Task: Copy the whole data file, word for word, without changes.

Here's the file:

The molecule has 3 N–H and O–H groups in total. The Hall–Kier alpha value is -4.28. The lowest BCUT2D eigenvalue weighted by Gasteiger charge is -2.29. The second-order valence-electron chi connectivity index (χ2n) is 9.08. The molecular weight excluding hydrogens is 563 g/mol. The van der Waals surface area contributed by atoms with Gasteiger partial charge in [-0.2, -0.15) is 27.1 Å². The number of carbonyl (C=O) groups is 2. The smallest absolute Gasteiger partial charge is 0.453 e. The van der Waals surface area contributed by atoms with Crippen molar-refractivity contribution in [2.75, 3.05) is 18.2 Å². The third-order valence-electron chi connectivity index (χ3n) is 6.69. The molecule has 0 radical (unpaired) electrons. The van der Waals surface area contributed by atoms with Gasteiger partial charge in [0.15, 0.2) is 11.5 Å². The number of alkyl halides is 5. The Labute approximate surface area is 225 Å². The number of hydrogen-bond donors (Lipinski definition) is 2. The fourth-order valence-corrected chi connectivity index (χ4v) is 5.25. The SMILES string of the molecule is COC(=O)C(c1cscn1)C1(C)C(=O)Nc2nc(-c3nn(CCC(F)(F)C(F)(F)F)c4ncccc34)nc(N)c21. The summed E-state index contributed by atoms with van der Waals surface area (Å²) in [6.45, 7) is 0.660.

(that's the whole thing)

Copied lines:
The molecule has 3 N–H and O–H groups in total. The Hall–Kier alpha value is -4.28. The lowest BCUT2D eigenvalue weighted by Gasteiger charge is -2.29. The second-order valence-electron chi connectivity index (χ2n) is 9.08. The molecular weight excluding hydrogens is 563 g/mol. The van der Waals surface area contributed by atoms with Gasteiger partial charge in [-0.2, -0.15) is 27.1 Å². The number of carbonyl (C=O) groups is 2. The smallest absolute Gasteiger partial charge is 0.453 e. The van der Waals surface area contributed by atoms with Crippen molar-refractivity contribution in [2.75, 3.05) is 18.2 Å². The third-order valence-electron chi connectivity index (χ3n) is 6.69. The molecule has 0 radical (unpaired) electrons. The van der Waals surface area contributed by atoms with Gasteiger partial charge in [0.15, 0.2) is 11.5 Å². The number of alkyl halides is 5. The Labute approximate surface area is 225 Å². The number of hydrogen-bond donors (Lipinski definition) is 2. The fourth-order valence-corrected chi connectivity index (χ4v) is 5.25. The SMILES string of the molecule is COC(=O)C(c1cscn1)C1(C)C(=O)Nc2nc(-c3nn(CCC(F)(F)C(F)(F)F)c4ncccc34)nc(N)c21. The summed E-state index contributed by atoms with van der Waals surface area (Å²) in [6.45, 7) is 0.660.